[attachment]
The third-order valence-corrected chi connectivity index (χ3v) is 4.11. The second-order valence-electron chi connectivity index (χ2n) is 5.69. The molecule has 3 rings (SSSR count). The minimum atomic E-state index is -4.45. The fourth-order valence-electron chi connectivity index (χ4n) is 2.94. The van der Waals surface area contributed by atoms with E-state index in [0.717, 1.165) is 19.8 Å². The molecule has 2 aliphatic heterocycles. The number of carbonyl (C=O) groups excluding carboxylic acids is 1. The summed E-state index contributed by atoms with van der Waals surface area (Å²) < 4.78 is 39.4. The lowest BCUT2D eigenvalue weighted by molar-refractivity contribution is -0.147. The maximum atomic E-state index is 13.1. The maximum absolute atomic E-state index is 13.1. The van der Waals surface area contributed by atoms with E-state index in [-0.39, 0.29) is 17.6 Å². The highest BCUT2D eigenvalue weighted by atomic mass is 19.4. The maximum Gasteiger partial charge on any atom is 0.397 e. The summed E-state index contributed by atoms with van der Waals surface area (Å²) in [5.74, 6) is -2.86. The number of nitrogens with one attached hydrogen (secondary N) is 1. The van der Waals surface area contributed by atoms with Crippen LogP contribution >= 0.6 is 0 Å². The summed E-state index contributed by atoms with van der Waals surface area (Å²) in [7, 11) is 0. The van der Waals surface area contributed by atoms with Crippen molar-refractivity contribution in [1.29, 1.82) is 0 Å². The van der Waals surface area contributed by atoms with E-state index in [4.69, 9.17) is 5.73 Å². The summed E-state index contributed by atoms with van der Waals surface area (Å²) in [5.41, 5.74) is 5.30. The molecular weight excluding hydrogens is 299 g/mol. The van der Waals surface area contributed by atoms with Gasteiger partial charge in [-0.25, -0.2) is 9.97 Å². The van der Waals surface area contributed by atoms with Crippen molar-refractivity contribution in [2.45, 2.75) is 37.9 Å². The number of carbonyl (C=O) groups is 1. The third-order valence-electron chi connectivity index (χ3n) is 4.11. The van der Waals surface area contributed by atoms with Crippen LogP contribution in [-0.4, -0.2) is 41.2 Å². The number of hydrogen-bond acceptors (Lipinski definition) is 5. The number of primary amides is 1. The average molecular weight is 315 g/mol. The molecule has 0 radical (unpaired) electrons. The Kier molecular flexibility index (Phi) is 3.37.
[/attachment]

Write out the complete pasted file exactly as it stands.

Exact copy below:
The third-order valence-corrected chi connectivity index (χ3v) is 4.11. The second-order valence-electron chi connectivity index (χ2n) is 5.69. The molecule has 3 rings (SSSR count). The minimum atomic E-state index is -4.45. The fourth-order valence-electron chi connectivity index (χ4n) is 2.94. The van der Waals surface area contributed by atoms with E-state index in [0.717, 1.165) is 19.8 Å². The molecule has 2 aliphatic heterocycles. The number of carbonyl (C=O) groups excluding carboxylic acids is 1. The summed E-state index contributed by atoms with van der Waals surface area (Å²) < 4.78 is 39.4. The lowest BCUT2D eigenvalue weighted by molar-refractivity contribution is -0.147. The maximum atomic E-state index is 13.1. The maximum absolute atomic E-state index is 13.1. The van der Waals surface area contributed by atoms with E-state index in [-0.39, 0.29) is 17.6 Å². The highest BCUT2D eigenvalue weighted by atomic mass is 19.4. The maximum Gasteiger partial charge on any atom is 0.397 e. The summed E-state index contributed by atoms with van der Waals surface area (Å²) in [5.74, 6) is -2.86. The number of nitrogens with one attached hydrogen (secondary N) is 1. The van der Waals surface area contributed by atoms with Crippen LogP contribution >= 0.6 is 0 Å². The summed E-state index contributed by atoms with van der Waals surface area (Å²) in [7, 11) is 0. The van der Waals surface area contributed by atoms with Crippen molar-refractivity contribution in [1.29, 1.82) is 0 Å². The van der Waals surface area contributed by atoms with E-state index in [4.69, 9.17) is 5.73 Å². The summed E-state index contributed by atoms with van der Waals surface area (Å²) in [5.41, 5.74) is 5.30. The molecular weight excluding hydrogens is 299 g/mol. The van der Waals surface area contributed by atoms with Gasteiger partial charge in [-0.25, -0.2) is 9.97 Å². The van der Waals surface area contributed by atoms with Crippen molar-refractivity contribution in [2.45, 2.75) is 37.9 Å². The number of carbonyl (C=O) groups is 1. The third-order valence-electron chi connectivity index (χ3n) is 4.11. The van der Waals surface area contributed by atoms with Crippen LogP contribution in [-0.4, -0.2) is 41.2 Å². The number of hydrogen-bond acceptors (Lipinski definition) is 5. The number of primary amides is 1. The average molecular weight is 315 g/mol. The molecule has 0 radical (unpaired) electrons. The Kier molecular flexibility index (Phi) is 3.37.